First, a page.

The most recent blogs at Green Building Advisor

Urban Rustic: Kneewalls, Subfloor, and Exterior Walls

Posted on August 14, 2017 by Eric Whetzel in Guest Blogs

Editor's note: This post is one of a series by Eric Whetzel about the design and construction of his house in Palatine, Illinois, a suburb of Chicago. The first blog in his series was called An Introduction to a New Passive House Project; a list of Eric's previous posts appears below. For more details, see Eric's blog, Kimchi & Kraut.

Stair Design Basics

Posted on August 11, 2017 by Martin Holladay in Musings of an Energy Nerd

Stair design requires attention to all of the usual rules of residential design. Stairs should be graceful, useful, and comfortable. In addition, stairs must also be safe. Clearly, safety is more important for stair design than for most design issues (for example, ceiling height or window orientation).

Once you understand the basic principles of stair design, you’ll probably notice that lots of stairs lack a graspable handrail, or have inconsistent riser heights, or are dimly lit. Examples of flawed stairs are unfortunately common.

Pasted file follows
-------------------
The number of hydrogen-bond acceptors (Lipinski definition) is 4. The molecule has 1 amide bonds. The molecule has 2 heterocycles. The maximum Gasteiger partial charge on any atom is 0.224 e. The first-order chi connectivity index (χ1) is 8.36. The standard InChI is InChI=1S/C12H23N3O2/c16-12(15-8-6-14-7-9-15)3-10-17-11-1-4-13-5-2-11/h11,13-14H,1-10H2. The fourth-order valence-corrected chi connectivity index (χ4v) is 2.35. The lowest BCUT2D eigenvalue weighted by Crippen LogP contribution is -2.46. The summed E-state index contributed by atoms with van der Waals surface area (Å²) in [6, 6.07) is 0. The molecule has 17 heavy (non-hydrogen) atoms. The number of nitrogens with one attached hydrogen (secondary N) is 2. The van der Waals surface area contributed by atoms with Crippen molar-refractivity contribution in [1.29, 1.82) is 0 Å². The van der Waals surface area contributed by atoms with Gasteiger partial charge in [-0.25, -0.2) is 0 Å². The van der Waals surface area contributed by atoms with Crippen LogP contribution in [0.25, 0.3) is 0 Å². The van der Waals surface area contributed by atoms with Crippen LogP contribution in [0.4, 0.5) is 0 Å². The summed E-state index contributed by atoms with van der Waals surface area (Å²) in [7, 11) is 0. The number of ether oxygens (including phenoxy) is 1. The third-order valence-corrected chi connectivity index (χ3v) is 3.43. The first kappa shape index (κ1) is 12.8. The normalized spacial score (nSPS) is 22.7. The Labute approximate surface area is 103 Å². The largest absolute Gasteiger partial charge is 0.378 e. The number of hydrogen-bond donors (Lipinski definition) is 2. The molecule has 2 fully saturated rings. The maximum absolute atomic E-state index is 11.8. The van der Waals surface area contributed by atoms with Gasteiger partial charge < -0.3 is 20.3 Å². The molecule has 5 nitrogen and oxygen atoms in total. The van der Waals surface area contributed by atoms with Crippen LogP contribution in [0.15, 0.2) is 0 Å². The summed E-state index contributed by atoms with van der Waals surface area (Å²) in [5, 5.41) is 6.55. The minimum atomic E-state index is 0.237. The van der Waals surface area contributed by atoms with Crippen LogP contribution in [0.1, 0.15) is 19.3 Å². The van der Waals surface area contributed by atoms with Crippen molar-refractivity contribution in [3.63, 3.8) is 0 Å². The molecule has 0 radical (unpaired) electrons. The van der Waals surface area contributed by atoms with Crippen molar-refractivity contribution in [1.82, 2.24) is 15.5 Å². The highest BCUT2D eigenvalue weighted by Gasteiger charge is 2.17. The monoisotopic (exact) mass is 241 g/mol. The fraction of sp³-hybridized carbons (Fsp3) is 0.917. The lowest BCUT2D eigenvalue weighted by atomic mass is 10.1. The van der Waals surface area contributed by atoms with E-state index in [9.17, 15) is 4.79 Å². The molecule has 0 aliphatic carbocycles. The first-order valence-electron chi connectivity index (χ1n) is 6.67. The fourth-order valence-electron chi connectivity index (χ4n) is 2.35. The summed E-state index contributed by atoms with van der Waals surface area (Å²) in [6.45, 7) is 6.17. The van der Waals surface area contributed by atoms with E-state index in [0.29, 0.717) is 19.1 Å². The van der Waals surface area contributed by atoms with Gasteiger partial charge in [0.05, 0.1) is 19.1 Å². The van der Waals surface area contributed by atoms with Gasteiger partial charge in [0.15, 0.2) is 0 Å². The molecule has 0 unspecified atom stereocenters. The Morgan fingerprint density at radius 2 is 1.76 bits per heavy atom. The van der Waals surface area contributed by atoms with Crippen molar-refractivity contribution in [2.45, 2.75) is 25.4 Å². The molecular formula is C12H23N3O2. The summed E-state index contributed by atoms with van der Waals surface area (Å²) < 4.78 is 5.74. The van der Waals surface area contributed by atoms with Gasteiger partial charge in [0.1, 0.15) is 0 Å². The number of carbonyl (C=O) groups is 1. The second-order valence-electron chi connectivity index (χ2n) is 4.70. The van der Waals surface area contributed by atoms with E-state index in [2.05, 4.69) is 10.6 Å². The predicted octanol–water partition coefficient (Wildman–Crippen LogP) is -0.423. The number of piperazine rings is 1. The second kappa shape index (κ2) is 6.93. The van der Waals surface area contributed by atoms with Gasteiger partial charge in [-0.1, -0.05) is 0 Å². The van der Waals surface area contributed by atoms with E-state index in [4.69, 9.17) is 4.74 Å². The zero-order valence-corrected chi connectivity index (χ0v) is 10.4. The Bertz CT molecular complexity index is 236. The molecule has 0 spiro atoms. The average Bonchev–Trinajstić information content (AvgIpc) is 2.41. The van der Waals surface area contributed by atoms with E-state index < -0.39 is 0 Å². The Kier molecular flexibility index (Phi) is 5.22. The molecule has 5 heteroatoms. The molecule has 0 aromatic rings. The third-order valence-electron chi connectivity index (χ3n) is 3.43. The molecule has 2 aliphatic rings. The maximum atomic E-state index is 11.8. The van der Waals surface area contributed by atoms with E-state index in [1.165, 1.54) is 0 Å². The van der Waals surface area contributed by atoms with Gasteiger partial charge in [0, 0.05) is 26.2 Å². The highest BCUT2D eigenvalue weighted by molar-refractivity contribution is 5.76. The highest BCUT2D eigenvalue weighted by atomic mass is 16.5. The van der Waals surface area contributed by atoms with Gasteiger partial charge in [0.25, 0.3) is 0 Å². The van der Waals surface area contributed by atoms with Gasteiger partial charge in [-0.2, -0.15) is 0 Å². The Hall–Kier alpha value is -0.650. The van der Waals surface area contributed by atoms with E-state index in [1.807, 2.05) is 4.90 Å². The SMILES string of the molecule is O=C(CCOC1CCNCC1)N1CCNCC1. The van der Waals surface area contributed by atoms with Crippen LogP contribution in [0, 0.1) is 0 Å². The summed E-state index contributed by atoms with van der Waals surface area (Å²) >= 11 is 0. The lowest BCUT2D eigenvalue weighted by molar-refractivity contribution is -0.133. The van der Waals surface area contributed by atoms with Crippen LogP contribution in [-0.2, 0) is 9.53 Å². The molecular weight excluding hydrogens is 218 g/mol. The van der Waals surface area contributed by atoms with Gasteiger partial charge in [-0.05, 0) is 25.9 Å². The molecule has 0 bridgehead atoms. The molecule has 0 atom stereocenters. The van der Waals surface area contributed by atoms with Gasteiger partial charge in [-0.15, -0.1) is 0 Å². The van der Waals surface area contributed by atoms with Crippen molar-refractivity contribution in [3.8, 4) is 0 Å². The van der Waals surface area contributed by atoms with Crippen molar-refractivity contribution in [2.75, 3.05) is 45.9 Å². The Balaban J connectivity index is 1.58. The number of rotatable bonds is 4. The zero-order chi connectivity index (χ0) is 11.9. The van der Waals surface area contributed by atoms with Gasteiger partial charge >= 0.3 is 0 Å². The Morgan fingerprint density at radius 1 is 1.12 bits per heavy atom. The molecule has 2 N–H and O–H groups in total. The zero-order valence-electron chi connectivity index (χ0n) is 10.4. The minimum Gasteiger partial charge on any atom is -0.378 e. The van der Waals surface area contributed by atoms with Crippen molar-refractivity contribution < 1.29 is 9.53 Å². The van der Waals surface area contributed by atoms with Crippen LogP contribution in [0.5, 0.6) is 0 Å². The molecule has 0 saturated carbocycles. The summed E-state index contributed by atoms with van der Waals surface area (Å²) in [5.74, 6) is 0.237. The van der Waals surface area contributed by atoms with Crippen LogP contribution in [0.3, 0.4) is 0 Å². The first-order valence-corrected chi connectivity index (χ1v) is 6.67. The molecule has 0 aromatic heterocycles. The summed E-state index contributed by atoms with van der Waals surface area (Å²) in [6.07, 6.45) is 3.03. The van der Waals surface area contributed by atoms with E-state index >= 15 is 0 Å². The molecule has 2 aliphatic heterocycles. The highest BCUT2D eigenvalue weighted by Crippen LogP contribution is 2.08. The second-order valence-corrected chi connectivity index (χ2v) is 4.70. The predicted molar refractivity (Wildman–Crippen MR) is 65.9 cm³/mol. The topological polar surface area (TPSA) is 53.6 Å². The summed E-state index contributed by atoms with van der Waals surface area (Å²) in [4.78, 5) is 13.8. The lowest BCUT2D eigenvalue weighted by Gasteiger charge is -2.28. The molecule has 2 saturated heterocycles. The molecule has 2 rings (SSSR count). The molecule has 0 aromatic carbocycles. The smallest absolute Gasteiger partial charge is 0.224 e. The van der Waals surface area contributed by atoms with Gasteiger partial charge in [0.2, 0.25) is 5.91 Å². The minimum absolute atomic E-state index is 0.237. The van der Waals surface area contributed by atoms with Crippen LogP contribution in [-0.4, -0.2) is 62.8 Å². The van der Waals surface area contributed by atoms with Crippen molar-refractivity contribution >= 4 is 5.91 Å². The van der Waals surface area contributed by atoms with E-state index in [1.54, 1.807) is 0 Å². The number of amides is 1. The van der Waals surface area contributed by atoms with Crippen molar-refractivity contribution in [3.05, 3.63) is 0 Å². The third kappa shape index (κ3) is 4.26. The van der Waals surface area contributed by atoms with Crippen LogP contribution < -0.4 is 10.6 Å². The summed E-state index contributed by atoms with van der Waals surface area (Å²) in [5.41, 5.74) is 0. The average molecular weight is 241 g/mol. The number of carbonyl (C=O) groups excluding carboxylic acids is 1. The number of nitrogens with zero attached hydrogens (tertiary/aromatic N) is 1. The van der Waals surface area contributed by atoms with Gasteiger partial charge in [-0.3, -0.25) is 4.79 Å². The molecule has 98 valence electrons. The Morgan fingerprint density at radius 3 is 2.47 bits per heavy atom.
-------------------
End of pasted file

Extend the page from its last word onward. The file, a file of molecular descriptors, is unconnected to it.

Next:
Fusing Green and Universal Design

Posted on August 10, 2017 by Rosemarie Rossetti in Guest Blogs

On June 13, 1998, my husband, Mark Leder, and I went for a bicycle ride on a rural wooded trail in Granville, Ohio. After riding for a few minutes, Mark thought he heard a gunshot and slowed down to investigate. As he scanned the scene he saw a large tree falling. He shouted, “Stop!” But the warning was too late. I was crushed by a 7,000-pound tree and paralyzed from the waist down.

Raised-Heel Trusses Make Better Enclosures

Posted on August 9, 2017 by Allison A. Bailes III, PhD in Building Science

A comfortable, energy-efficient home begins with a good building enclosure. That means control layers. You've got to control the flows of moisture, air, and heat.

The Airport House: Measuring Results

Posted on August 8, 2017 by Reid Baldwin in Guest Blogs

Editor’s note: This is the last in a series of guest blogs by Reid Baldwin about the construction of his house in Linden, Michigan. For a list of previous blog posts on GBAGreenBuildingAdvisor.com by Reid Baldwin, see the “Related Articles” sidebar below. You can read his entire blog here.

There’s Rot in the Roof

Posted on August 7, 2017 by Scott Gibson in Q&A Spotlight

Chuck Kramer's home in Enumclaw, Washington, was built in the 1980s with unvented cathedral ceilings, insulated with cut-and-cobble rigid foam insulation and roofed with cedar shakes. A small section of the roof is showing signs of water damage, and now Kramer is trying to find a way of repairing the problem area without tearing into the rest of the roof.

Ten Common Mistakes Made By New Home Builders

Posted on August 4, 2017 by Martin Holladay in Musings of an Energy Nerd

Designers and builders who do their homework before construction begins have few problems. Unfortunately, some projects happen backwards: the design and construction are well under way before the homework begins. That type of project can be problematic.